Loved by visitors and locals alike, this resort and marina in picturesque Charlotte Harbor offers fishing and recreation, culture and entertainment, shopping and dining—for a day or an extended stay. The current grounds were built in 1980, but the site has a rich history as an industrial fishing center. Several fishing companies operating out of the 1920s-era Maud Street City Docks—and before that, the King Street pier—had boats that sailed Charlotte Harbor and would put up their fishermen in stilt houses along the routes. Some of these houses remain standing and are recognized on the National Historic Register, in a counterpoint to the community’s boutiques and villas. Today, the grounds are ideal for meandering along the partially open-air promenade; taking in almost daily live music; or relaxing at a waterfront restaurant. The best way to see this gem of a harbor, however, is from the water itself. Take a kayak for a spin, rent a boat, arrange a fishing charter or kick back and watch the parade of privately owned crafts come and go.

 

 

(Courtesy Naples Botanical Garden)
(Courtesy Naples Botanical Garden)

Naples Botanical Garden

Transport yourself to paradise with a visit to this lush, 170-acre garden that’s home to thousands of plants from around the world. The grounds are divided into smaller sections, each highlighting flora from a different region or ecosystem. A Japanese temple, lotus blossoms and groves of exotic fruit trees mark the Asian garden; great South American palms shade the Brazilian garden; and a water garden full of lilies calls to mind the works of Monet. The Preserve nature sanctuary, a 90-acre plot devoted to protecting Southwest Florida’s native plants and unique habitats, encompasses towering pinewoods and cat-tailed marshes—and supports numerous species. Founded in 1993, the botanical garden is the youngest garden to receive the American Public Gardens Association’s Award for Garden Excellence. Before your visit, check the online calendar that cycles through a near-constant assortment of events including tai chi, birding, yoga, arts and crafts, and more among the blooms.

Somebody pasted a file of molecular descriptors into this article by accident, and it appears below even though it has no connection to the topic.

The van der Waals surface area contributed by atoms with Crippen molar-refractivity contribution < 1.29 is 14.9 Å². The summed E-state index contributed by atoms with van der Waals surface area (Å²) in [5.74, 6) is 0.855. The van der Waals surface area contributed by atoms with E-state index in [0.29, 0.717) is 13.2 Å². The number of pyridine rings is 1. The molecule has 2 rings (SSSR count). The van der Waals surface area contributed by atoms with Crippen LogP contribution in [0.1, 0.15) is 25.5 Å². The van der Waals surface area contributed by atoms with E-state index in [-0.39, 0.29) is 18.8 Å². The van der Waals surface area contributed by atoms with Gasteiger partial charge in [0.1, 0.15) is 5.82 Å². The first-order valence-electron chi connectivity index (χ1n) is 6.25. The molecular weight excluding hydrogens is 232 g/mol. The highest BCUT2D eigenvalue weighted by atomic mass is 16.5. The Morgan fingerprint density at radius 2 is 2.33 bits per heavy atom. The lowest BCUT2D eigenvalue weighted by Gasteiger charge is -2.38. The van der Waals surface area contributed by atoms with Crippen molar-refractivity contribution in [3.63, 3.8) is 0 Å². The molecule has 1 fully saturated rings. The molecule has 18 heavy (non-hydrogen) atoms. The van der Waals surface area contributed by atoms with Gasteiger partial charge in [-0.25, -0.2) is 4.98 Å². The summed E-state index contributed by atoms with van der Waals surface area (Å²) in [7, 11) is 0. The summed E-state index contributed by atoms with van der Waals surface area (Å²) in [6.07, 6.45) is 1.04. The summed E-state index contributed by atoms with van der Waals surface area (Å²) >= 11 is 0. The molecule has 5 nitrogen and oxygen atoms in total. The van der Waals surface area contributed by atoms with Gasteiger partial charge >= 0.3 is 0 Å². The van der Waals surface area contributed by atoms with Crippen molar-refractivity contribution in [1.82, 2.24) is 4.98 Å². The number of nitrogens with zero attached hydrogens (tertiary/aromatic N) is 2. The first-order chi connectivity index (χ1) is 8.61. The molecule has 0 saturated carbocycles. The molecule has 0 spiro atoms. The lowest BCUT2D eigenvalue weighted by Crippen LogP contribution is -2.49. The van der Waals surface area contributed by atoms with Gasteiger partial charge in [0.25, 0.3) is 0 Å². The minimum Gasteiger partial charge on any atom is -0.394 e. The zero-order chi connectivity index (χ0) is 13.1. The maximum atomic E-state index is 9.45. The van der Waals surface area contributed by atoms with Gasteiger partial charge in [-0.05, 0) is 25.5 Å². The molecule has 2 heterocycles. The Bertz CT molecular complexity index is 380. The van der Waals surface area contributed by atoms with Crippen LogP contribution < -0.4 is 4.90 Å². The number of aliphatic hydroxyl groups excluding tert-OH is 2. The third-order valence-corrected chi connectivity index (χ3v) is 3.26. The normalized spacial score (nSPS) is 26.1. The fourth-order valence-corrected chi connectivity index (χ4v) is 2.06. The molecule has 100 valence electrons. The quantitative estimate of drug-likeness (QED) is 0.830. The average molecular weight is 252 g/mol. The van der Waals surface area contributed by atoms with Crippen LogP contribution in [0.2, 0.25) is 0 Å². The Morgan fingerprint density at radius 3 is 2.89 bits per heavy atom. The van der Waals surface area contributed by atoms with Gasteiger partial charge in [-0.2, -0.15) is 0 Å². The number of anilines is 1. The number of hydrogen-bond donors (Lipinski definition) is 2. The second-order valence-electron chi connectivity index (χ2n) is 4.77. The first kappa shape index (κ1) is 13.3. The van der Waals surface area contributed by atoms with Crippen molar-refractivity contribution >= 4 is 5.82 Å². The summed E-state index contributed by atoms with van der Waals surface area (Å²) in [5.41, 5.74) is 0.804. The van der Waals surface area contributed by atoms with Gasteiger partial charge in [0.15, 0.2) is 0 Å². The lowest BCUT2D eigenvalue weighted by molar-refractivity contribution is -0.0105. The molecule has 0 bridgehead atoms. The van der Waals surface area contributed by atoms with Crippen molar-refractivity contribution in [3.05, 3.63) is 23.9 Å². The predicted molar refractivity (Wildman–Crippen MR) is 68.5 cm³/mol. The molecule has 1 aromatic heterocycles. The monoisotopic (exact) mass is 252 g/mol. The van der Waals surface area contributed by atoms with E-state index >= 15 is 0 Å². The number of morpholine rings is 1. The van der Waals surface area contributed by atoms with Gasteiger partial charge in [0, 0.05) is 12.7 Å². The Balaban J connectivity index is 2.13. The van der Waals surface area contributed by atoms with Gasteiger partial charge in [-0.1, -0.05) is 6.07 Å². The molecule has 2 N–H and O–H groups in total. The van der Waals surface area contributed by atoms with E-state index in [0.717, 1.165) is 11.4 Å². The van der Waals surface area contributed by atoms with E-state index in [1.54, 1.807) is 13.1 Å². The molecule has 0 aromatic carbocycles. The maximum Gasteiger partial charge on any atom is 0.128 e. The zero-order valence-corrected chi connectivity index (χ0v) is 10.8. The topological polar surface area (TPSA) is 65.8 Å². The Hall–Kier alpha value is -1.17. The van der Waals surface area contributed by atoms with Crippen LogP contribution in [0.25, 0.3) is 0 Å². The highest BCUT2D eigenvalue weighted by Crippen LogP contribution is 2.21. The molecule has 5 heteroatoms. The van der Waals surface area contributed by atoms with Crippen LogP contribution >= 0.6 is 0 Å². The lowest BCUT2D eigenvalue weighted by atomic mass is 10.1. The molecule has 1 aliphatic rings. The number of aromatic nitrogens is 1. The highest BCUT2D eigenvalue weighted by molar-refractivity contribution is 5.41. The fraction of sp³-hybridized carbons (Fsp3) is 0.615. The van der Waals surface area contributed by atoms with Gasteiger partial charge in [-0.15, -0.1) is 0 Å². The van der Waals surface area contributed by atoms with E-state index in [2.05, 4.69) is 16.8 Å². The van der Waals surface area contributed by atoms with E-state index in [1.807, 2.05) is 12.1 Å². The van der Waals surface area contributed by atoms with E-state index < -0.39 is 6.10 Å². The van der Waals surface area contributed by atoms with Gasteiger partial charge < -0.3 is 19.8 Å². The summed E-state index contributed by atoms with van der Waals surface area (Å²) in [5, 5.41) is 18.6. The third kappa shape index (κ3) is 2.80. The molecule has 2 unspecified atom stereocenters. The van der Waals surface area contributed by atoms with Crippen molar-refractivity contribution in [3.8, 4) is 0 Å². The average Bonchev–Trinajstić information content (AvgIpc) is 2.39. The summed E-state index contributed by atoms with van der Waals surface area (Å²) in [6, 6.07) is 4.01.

Classic red car at Revs Institute
(Courtesy Revs Institute)

Revs Institute

The institute is a must-see for any car enthusiast. With the goal of preserving the history of automobiles and honoring their world-altering impact on society, the institute’s Miles Collier Collections hold more than 100 vehicles built between 1896 and 1995. In addition to the autos, the facility houses an enormous archive of engineering drawings, corporate records, photographs, artifacts and more. A staff of full-time professionals works to restore and keep each car in the collection in pristine condition. Head to the website to buy tickets and lock in your preferred visit date ahead of time (the institute doesn’t allow walk-ins). With three stories and 80,000 square feet to peruse, consider a guided tour, which lasts around two hours.